Daily Fantasy Sports vs. Online Poker

[RR] “What do you guys think of DFS?” Roderick the Rock polled.

[LL] “I assume you aren’t talking about Distributed File Systems?” Leroy the Lion joked.

[RR] “Daily Fantasy Sports, of course.”

[FF] “It’s just like online poker,” Figaro the Fish opined. “I keep losing all my money there, too.”

[YY] “It’s just like online poker,” Yuri the Young Gun agreed. “I keep making a nice little profit off people like Figaro, who treat the game more like a lottery than an exercise in analysis.”

[RR] “Have you stopped playing online poker then?”

[YY] “Pretty much. I missed the early days of online poker because I was too young, but I got in early enough this time.”

[LL] “Early enough to make some money before government regulation kills it?”

[YY] “And early enough that most people have no idea how to play well. Although there are too many sharks for me to make a lot of money, at least I can get my money safely in and out when I want to.”

[RR] “More than a few of those sharks are former poker pros, like Aaron Jones, Andy Frankenberger, Assani Fisher, Dan Smith, Matt Smith, Max Steinberg, Mike Leah, Ray Coburn, Steven Silverman, Tom Crowley, and Tony Dunst.”

[LL] “Dan Bilzerian and Jason Somerville advertise for DraftKings, and Jonathan Aguiar works there.”

[RR] “Brett Richey and Eric Liu created BlitzPick to sell fantasy data to mobile DFS players.”

[LL] “And even Phil Ivey is throwing his hat into the ring. PhilIveyDFS is supposed to launch next month.”

[YY] “Not surprising at all. The similarities between online poker and DFS are all over the place:

  • You play against other players, not the house, which happily collects its rake.
  • Large player pools turn relatively small buyins into big prizes.1
  • The buyins range from freerolls to entry fees of thousands of dollars.
  • The variety of events is very similar, including big tournaments, sit and gos, 50/50 games, head-to-head contests,2 and qualifiers.3
  • Guaranteed prize pools in some events can backfire, causing an overlay if not enough people enter.4
  • A large luck component means that anyone can win any given tournament.
  • A large skill component means the best players will win the most in the long run, and most players will be losers.
  • Knowing the odds is very important even if many players just go with their gut feel.
  • Both industries boomed with the help of amateurs winning big prizes.
  • Both survived scandals,5 at least for a while.
  • Both were unregulated at first, but once they became big enough, the government jumped in.”6

[LL] “And there are two dominant companies in the U.S.; New York-based FanDuel and Boston-based DraftKings are like PokerStars and Full Tilt Poker. On the other hand,

  • In DFS, you do all your work before an event begins; once lineups are locked, all you can do is root for your athletes to do well. In poker, you have to select your table properly, but every hand presents new challenges for you to solve. A tournament continues for you as long as you still have chips.
  • Poker has a large social component. Even online poker has chat boxes to communicate with other players. Of course, it makes more sense to talk to players while you can still affect a game.
  • It helps to know your opponents, but in very different ways. In poker, if you can figure out how your opponents are playing, you can adjust on the fly to take advantage. In DFS, you score big by picking the undervalued players that others haven’t found (at least, you need more of them in your lineup than anyone else).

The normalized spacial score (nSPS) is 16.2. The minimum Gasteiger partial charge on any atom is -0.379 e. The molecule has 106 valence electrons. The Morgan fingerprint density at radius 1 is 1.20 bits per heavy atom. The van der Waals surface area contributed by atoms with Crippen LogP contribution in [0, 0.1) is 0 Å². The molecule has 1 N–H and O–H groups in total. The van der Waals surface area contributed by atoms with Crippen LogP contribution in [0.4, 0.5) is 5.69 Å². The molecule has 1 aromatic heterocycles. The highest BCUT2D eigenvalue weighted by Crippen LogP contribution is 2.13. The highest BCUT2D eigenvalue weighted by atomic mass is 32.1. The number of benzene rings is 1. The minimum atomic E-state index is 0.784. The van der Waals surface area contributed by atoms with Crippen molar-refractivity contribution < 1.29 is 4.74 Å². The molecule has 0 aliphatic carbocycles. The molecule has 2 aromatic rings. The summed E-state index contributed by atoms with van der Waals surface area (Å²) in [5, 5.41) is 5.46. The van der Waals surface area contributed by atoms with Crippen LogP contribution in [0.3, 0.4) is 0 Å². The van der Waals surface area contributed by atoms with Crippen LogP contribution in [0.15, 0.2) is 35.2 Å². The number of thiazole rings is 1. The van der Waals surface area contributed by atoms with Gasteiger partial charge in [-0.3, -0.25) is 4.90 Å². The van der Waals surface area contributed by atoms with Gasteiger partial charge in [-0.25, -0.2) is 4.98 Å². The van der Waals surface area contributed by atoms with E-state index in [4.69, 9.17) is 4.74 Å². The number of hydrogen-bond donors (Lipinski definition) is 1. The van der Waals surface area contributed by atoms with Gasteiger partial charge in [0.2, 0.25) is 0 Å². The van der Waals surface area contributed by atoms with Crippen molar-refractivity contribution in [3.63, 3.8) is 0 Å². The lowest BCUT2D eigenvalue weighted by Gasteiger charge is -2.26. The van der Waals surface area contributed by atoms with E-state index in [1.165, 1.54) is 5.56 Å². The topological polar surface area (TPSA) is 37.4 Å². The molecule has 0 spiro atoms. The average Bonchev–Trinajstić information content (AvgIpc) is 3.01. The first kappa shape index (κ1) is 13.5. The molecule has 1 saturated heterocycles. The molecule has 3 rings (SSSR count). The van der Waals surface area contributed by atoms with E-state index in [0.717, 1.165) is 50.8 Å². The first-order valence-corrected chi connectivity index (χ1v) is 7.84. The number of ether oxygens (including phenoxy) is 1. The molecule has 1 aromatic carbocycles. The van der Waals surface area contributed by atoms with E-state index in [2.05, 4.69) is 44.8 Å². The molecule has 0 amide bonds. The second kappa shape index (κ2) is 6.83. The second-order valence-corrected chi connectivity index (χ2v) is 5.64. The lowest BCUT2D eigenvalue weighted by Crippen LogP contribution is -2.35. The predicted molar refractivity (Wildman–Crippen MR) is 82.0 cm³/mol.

• In online poker, better players and worse players generally don’t play in the same tournaments (separated by buyin amount). In DFS, the pros might enter every contest they can.7
  • At a U.S. federal level, fantasy sports is defined and exempted by the Unlawful Internet Gambling Enforcement Act of 2006 (UIGEA), which ultimately doomed online poker.8

[RR] “I’d still say they’re more similar than different, at least in terms of how the government should deal with them.”

[YY] “I’d rather play online poker than DFS, but I’d also rather have just DFS than neither!”

[LL] “It’s time for someone to create a poker DFS site. ESPN has, or at least had, a Fantasy WSOP Draft since 2006. There’s no reason it can’t be done on a weekly basis.”

[RR] “Just because it can be, doesn’t mean it should. Let’s just bring online poker back legally!”

Footnotes:

  1. A $1 million first prize was briefly the Holy Grail, but Aaron Jones just won $5 million in the DraftKings Fantasy Football World Championship.
  2. 50/50 and heads-up events are the grind-it-out-cash-games of DFS.
  3. The prizes in qualifiers are entries into a higher buyin tournament.
  4. Ed Miller analyzed some DFS baseball and found that 1.3% of the players won 91% of the prizes, while 85+% of players lost money.
  5. A DraftKings employee, Ethan Haskell, prematurely released percentage-used statistics the day he won $350,000 in a FanDuel contest.
  6. Black Friday shut down the three biggest internet poker sites in the U.S. on April 15, 2011, while states began banning DFS in 2015 (Nevada on October 15, New York on November 10 [granted a stay on appeal though], Illinois on December 23, and Texas on January 20, 2016).
  7. Both DraftKings and FanDuel have begun to create separate tournaments for beginners only, but so far there haven’t been any beginner-only tournaments with big prizes.
  8. Andy Frankenberger summed up the irony, “It’s a joke that between online poker and daily fantasy, poker is the one that’s widely prohibited in this country. Anyone who thinks poker is not a game of skill probably hasn’t played much poker.”
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